Great Horned Owl chick (owlet – Bubo virginianus), in Wrangell-St. Elias National Park and Preserve, Alaska. The chicks were just flegding, and learning to fly. This little guy had landed on the grounded, and before long flew off to a nearby white spruce tree in the boreal forest. Great Horned Owl, Wrangell-St. Elias National Park and Preserve, Alaska. Please click on the image to view a larger version of the photo.
Just a quick photo for the weekend. A Great Horned Owl (Bubo virginianus) chick in Wrangell-St. Elias National Park and Preserve, Alaska. The young owls were just fledging, learning to fly, and this little guy wasn’t quite sure what to make of the weird guy with the camera, laying prone on the ground nearby.
Have a great weekend all.
Here’s a Northern Hawk Owl (Surnia ulula) taking flight from its perch on the top of a white spruce tree. These owls seem to be much more tolerant of my presence than their larger cousins, the Great Horned Owl. They’re also much more active during the daytime. Northern Hawk Owls tend to live in the boreal forests of the north, but do move south in leaner years when food is scarce. This year it looks like a bumper year for owls up here, so I doubt many of them will head south. Hopefully, that means I’ll get some photos. 🙂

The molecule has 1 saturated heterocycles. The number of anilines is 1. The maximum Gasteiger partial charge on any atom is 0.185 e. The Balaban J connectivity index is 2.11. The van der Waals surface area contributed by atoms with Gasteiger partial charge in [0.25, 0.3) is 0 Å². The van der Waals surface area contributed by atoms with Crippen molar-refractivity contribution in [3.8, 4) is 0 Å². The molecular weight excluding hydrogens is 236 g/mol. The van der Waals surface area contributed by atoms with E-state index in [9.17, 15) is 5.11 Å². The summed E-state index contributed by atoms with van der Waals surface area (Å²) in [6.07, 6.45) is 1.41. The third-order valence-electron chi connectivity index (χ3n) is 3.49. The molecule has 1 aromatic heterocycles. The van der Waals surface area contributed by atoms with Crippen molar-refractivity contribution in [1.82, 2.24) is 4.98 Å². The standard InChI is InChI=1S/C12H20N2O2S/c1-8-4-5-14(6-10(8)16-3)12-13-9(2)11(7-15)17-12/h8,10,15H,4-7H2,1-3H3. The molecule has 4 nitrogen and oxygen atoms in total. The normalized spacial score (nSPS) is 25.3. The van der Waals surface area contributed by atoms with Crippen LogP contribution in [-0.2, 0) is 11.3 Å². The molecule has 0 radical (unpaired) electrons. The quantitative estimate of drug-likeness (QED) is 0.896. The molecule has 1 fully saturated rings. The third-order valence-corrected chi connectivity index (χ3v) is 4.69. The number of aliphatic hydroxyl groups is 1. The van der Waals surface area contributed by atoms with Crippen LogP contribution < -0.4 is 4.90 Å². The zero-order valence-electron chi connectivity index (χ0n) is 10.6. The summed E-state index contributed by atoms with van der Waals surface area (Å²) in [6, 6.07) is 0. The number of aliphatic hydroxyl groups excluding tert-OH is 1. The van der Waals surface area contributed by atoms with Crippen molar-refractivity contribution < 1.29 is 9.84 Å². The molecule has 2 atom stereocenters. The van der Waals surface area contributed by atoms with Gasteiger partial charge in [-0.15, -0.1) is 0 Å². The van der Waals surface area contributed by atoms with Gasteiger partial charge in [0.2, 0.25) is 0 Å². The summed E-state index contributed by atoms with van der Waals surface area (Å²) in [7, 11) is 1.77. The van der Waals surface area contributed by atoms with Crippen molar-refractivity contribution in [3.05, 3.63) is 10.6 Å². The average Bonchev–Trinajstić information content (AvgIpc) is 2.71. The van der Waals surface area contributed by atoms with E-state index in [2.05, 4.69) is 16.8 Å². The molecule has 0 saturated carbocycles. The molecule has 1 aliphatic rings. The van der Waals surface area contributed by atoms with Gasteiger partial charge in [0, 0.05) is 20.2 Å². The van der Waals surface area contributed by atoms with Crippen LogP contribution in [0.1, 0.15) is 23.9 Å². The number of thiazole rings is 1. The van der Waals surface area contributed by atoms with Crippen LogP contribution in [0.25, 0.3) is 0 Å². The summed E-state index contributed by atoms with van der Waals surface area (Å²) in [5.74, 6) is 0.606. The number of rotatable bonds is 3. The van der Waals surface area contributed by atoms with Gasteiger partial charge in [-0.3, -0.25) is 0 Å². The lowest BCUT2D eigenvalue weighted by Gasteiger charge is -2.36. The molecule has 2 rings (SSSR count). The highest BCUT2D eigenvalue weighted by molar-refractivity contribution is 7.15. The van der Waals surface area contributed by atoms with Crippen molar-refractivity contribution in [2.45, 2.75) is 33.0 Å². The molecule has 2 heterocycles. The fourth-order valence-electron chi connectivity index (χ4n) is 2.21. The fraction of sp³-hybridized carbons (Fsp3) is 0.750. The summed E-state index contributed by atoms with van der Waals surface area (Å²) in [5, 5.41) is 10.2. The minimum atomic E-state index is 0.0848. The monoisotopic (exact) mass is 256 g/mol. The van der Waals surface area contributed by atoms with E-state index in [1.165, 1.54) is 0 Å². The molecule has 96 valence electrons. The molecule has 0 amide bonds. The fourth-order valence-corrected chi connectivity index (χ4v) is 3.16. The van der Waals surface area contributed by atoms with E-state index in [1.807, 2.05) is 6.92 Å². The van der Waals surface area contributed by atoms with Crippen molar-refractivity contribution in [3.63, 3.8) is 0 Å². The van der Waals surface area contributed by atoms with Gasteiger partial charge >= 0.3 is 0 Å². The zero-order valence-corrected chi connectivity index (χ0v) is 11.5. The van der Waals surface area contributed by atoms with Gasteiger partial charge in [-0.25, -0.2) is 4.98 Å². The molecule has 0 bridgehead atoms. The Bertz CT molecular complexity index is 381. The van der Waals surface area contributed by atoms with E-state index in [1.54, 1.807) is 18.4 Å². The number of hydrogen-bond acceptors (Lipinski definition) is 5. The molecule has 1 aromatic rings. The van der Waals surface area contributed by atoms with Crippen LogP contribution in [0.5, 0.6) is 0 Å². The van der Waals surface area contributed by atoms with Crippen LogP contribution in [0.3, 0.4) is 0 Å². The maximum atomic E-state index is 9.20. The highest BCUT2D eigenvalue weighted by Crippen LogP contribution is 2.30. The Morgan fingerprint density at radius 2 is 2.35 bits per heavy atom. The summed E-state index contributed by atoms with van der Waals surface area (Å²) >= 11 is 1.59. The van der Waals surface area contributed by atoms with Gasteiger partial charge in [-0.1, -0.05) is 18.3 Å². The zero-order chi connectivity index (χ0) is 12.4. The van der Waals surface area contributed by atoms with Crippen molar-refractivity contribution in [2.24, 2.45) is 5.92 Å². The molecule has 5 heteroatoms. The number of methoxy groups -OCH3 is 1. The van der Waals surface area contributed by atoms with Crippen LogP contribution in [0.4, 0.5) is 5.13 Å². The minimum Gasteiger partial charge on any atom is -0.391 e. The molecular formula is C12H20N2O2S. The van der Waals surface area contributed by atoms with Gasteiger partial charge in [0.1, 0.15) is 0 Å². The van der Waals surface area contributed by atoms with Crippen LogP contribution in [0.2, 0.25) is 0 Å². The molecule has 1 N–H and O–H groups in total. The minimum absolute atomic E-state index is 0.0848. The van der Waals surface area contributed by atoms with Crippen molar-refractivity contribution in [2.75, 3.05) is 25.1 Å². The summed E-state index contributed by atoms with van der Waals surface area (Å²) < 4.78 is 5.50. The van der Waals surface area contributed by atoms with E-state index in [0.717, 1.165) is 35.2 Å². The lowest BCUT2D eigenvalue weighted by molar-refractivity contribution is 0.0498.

I was gunna call this post “You Can Call Me Al”. 🙂 🙂 🙂
I really wanted to get some owl photos this winter, and I heard them outside the cabin nearly every night. But i could never manage to spot one. I did run across a nest towards the end of winter, but it was buried in a thick grove of trees, and too high up to afford any photos, without seriously disturbing the nest.
So I pretty much figured no owls for me this year.
Until this particular evening comes along. I’d photographed trumpeter swans, loons, some flowers, and was poking around just as dark rolled in (dark as it gets in Alaska in June) and look what I find. Eventually there turned out to be 3 Great Horned Owlets, and an adult in the area. The adult was kinda skittish, and bailed, so I didn’t stay around long, and the light was toast anyway (this was shot at 1/30th of a second, f4). But I was overjoyed to even see, nevermind get to photograph, these little guys.
They’re SO cute!